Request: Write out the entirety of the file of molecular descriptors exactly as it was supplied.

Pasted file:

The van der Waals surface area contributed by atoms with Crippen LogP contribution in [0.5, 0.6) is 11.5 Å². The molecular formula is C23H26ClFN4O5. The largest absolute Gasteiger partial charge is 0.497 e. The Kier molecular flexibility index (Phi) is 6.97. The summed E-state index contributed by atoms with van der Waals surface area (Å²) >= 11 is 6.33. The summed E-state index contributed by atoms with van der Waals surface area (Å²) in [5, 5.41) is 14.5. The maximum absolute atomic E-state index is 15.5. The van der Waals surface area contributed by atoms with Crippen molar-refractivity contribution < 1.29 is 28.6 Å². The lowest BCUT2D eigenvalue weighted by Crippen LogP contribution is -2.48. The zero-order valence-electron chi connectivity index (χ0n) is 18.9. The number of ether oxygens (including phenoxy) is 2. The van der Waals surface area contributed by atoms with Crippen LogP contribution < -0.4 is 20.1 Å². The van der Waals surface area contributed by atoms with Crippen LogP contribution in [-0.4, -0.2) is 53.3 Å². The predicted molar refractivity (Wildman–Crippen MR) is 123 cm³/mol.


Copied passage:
The van der Waals surface area contributed by atoms with Crippen LogP contribution in [0.5, 0.6) is 11.5 Å². The molecular formula is C23H26ClFN4O5. The largest absolute Gasteiger partial charge is 0.497 e. The Kier molecular flexibility index (Phi) is 6.97. The summed E-state index contributed by atoms with van der Waals surface area (Å²) >= 11 is 6.33. The summed E-state index contributed by atoms with van der Waals surface area (Å²) in [5, 5.41) is 14.5. The maximum absolute atomic E-state index is 15.5. The van der Waals surface area contributed by atoms with Crippen molar-refractivity contribution < 1.29 is 28.6 Å². The lowest BCUT2D eigenvalue weighted by Crippen LogP contribution is -2.48. The zero-order valence-electron chi connectivity index (χ0n) is 18.9. The number of ether oxygens (including phenoxy) is 2. The van der Waals surface area contributed by atoms with Crippen LogP contribution < -0.4 is 20.1 Å². The van der Waals surface area contributed by atoms with Crippen LogP contribution in [-0.4, -0.2) is 53.3 Å². The predicted molar refractivity (Wildman–Crippen MR) is 123 cm³/mol.